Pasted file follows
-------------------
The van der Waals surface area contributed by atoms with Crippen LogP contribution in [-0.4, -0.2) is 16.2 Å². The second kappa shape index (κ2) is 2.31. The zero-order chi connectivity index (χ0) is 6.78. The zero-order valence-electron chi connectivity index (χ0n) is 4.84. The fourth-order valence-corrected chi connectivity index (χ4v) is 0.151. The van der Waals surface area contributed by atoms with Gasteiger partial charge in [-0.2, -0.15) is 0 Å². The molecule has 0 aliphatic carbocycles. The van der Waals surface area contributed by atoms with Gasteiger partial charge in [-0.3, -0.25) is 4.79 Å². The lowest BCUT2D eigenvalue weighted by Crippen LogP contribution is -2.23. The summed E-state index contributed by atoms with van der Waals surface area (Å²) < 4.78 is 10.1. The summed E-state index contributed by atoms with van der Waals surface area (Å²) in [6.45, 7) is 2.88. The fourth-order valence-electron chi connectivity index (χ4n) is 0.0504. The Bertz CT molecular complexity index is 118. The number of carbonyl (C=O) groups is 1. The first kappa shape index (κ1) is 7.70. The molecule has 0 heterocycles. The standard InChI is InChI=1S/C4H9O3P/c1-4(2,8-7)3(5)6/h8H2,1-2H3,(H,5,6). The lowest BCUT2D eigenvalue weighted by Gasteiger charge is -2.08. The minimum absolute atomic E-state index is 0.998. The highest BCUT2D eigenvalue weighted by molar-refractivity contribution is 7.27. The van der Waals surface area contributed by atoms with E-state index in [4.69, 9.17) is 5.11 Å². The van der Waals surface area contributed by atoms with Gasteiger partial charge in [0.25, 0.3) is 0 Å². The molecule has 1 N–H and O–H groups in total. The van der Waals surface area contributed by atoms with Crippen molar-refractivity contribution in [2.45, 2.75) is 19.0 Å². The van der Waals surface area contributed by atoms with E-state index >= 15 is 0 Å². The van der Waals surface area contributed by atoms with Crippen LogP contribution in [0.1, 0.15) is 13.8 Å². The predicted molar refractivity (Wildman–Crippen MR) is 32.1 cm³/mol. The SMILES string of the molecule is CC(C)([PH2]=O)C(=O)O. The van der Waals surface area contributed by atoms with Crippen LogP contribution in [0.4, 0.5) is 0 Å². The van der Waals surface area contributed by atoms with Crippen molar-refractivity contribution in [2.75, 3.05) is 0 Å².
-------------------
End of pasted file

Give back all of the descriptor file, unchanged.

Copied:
The van der Waals surface area contributed by atoms with Crippen LogP contribution in [-0.4, -0.2) is 16.2 Å². The second kappa shape index (κ2) is 2.31. The zero-order chi connectivity index (χ0) is 6.78. The zero-order valence-electron chi connectivity index (χ0n) is 4.84. The fourth-order valence-corrected chi connectivity index (χ4v) is 0.151. The van der Waals surface area contributed by atoms with Gasteiger partial charge in [-0.2, -0.15) is 0 Å². The molecule has 0 aliphatic carbocycles. The van der Waals surface area contributed by atoms with Gasteiger partial charge in [-0.3, -0.25) is 4.79 Å². The lowest BCUT2D eigenvalue weighted by Crippen LogP contribution is -2.23. The summed E-state index contributed by atoms with van der Waals surface area (Å²) < 4.78 is 10.1. The summed E-state index contributed by atoms with van der Waals surface area (Å²) in [6.45, 7) is 2.88. The fourth-order valence-electron chi connectivity index (χ4n) is 0.0504. The Bertz CT molecular complexity index is 118. The number of carbonyl (C=O) groups is 1. The first kappa shape index (κ1) is 7.70. The molecule has 0 heterocycles. The standard InChI is InChI=1S/C4H9O3P/c1-4(2,8-7)3(5)6/h8H2,1-2H3,(H,5,6). The lowest BCUT2D eigenvalue weighted by Gasteiger charge is -2.08. The minimum absolute atomic E-state index is 0.998. The highest BCUT2D eigenvalue weighted by molar-refractivity contribution is 7.27. The van der Waals surface area contributed by atoms with E-state index in [4.69, 9.17) is 5.11 Å². The van der Waals surface area contributed by atoms with Gasteiger partial charge in [0.25, 0.3) is 0 Å². The molecule has 1 N–H and O–H groups in total. The van der Waals surface area contributed by atoms with Crippen molar-refractivity contribution in [2.45, 2.75) is 19.0 Å². The van der Waals surface area contributed by atoms with E-state index >= 15 is 0 Å². The van der Waals surface area contributed by atoms with Crippen LogP contribution in [0.1, 0.15) is 13.8 Å². The predicted molar refractivity (Wildman–Crippen MR) is 32.1 cm³/mol. The SMILES string of the molecule is CC(C)([PH2]=O)C(=O)O. The van der Waals surface area contributed by atoms with Crippen LogP contribution in [0.4, 0.5) is 0 Å². The van der Waals surface area contributed by atoms with Crippen molar-refractivity contribution in [2.75, 3.05) is 0 Å².